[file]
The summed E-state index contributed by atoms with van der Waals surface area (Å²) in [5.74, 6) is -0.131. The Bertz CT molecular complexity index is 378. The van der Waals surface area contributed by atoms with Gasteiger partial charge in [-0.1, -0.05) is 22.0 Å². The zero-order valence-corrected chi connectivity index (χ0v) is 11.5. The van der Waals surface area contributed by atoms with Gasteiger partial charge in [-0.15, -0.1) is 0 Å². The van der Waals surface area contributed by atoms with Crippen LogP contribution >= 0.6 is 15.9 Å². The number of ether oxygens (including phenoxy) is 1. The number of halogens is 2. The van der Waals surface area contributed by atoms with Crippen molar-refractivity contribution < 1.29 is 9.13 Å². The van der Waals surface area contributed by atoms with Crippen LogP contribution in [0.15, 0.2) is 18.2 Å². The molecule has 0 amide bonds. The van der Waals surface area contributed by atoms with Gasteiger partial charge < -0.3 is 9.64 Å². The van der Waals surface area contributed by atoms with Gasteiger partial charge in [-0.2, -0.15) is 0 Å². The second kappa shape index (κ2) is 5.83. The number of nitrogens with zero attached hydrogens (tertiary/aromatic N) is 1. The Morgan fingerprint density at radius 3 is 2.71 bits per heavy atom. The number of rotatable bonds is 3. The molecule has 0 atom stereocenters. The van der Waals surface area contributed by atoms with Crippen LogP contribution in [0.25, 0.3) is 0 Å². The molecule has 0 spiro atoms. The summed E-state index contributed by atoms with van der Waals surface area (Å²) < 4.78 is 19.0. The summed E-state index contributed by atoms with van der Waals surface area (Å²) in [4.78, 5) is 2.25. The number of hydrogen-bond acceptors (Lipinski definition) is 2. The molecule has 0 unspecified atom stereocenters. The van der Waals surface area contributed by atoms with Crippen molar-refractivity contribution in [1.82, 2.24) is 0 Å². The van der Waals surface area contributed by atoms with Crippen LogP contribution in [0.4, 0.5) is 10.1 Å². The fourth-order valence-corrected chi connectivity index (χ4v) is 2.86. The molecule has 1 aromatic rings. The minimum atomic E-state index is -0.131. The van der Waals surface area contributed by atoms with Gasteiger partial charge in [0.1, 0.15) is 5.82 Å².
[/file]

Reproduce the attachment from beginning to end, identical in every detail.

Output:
The summed E-state index contributed by atoms with van der Waals surface area (Å²) in [5.74, 6) is -0.131. The Bertz CT molecular complexity index is 378. The van der Waals surface area contributed by atoms with Gasteiger partial charge in [-0.1, -0.05) is 22.0 Å². The zero-order valence-corrected chi connectivity index (χ0v) is 11.5. The van der Waals surface area contributed by atoms with Gasteiger partial charge in [-0.15, -0.1) is 0 Å². The van der Waals surface area contributed by atoms with Crippen LogP contribution >= 0.6 is 15.9 Å². The number of ether oxygens (including phenoxy) is 1. The number of halogens is 2. The van der Waals surface area contributed by atoms with Crippen molar-refractivity contribution < 1.29 is 9.13 Å². The van der Waals surface area contributed by atoms with Crippen LogP contribution in [0.15, 0.2) is 18.2 Å². The molecule has 0 amide bonds. The van der Waals surface area contributed by atoms with Gasteiger partial charge < -0.3 is 9.64 Å². The van der Waals surface area contributed by atoms with Gasteiger partial charge in [-0.2, -0.15) is 0 Å². The second kappa shape index (κ2) is 5.83. The number of nitrogens with zero attached hydrogens (tertiary/aromatic N) is 1. The Morgan fingerprint density at radius 3 is 2.71 bits per heavy atom. The number of rotatable bonds is 3. The molecule has 0 atom stereocenters. The van der Waals surface area contributed by atoms with Crippen LogP contribution in [0.25, 0.3) is 0 Å². The molecule has 0 spiro atoms. The summed E-state index contributed by atoms with van der Waals surface area (Å²) < 4.78 is 19.0. The summed E-state index contributed by atoms with van der Waals surface area (Å²) in [4.78, 5) is 2.25. The number of hydrogen-bond acceptors (Lipinski definition) is 2. The molecule has 0 unspecified atom stereocenters. The van der Waals surface area contributed by atoms with Crippen molar-refractivity contribution in [1.82, 2.24) is 0 Å². The van der Waals surface area contributed by atoms with Crippen LogP contribution in [0.4, 0.5) is 10.1 Å². The fourth-order valence-corrected chi connectivity index (χ4v) is 2.86. The molecule has 1 aromatic rings. The minimum atomic E-state index is -0.131. The van der Waals surface area contributed by atoms with Gasteiger partial charge in [0.1, 0.15) is 5.82 Å².